The microeconomics of restaurant letter grades
Many congratulations to the WSJ for putting this chart together; it says much more than the thousand-word accompanying article does. New York City restaurants are periodically graded by inspectors, and then given a grade based on how many violation points they have. And the chart demonstrates, more than any set of anecdotes ever could, that inspectors are trying very hard to give the restaurants the highest letter grade they can.
Now that’s not what the restaurants think, of course. And indeed the fiscal incentives run the other way: restaurants which get B or C grades get fined, and “the amount collected in fines has skyrocketed,” the WSJ reports, “to $42.4 million in the fiscal year that ended last month, from $32.7 million in the previous fiscal year.” (Does a 30% increase really count as “skyrocketed”? I’m not sure about that.)
One theory in the story doesn’t ring true to me at all: Columbia University statistician Roger Vaughan speculates “that restaurant owners learn, after the inspection, about the criteria they are graded on and what the thresholds of the grading system are, and do enough improvements so that at the next inspection they are able to move their scores below 14 violation points or below 28.” But restaurant inspections are much less predictable than that — it’s simply not possible to fine-tune the cleanliness of your kitchen to within a point or two.
Another Vaughan theory doesn’t compel me much either — that restaurant inspectors just don’t want the extra work involved in re-grading restaurants, something which happens to everybody getting a B or a C. The inspectors are salaried, and inspect a fixed number of restaurants: the grades they give out don’t affect that.
Which leaves the hypothesis that “pressure from restaurant groups” is driving the inspectors to give higher grades where it matters. That wouldn’t be the first time, of course, that a regulator was captured by the industry it was meant to be regulating. But of course neither restaurants nor inspectors would ever admit to such a thing, so it’s hard to nail down — until you generate a chart like the one above.
My feeling is that there could be a couple of other factors in play. Firstly, NYC restaurant inspections are harsh, and the inspectors know it. And I remember from my schooldays that the toughest and strictest teachers — the ones we were all most afraid of — were often the ones who ended up giving out the highest grades at the end of the year; something similar might be going on here.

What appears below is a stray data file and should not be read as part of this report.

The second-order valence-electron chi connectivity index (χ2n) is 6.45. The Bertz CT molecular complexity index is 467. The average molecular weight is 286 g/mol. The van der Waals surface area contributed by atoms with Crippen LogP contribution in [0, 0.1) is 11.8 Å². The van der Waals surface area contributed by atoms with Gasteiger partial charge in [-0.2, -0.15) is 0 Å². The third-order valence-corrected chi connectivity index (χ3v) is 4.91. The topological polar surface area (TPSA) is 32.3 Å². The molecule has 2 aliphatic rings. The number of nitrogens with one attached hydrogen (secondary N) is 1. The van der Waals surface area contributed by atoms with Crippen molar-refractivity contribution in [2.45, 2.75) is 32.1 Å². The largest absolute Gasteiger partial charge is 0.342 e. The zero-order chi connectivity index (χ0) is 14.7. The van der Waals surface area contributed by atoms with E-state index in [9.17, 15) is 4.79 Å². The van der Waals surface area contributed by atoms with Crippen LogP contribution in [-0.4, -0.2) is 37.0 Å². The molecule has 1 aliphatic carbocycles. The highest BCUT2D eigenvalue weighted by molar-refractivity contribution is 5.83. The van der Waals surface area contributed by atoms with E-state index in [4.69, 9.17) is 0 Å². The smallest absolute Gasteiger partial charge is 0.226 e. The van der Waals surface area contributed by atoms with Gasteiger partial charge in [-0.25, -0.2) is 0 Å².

And on top of that is the fact that a simple add-up-the-points heuristic is not always going to be the best way of judging the final grade a restaurant should get. The chart says to me that a restaurant inspection is a somewhat iterative process: you add up the points, you see where the letter grade is, you then compare that letter grade to the letter grade you feel that the restaurant as a whole deserves, and if there’s a difference, you shave off some points here or there. And the inspectors nearly always err on the side of generosity: they’ll shave off points to get you an A or a B, but they won’t be extra-tough to get you a B or a C.
This is no great scandal. Restaurants lose business if they don’t have an A rating, and getting a B or a C costs real money in fines, as well. Given what the public will think when they see a B or a C rating, it’s good that the restaurant inspector takes a minute to ask if that rating is really deserved.
Bad ratings are serious punishment, which shouldn’t just be handed out by an unfeeling computer. Judging, perforce, involves the exercise of judgment. What this chart really shows is that restaurant inspectors are human. Which is something I’m frankly quite grateful for.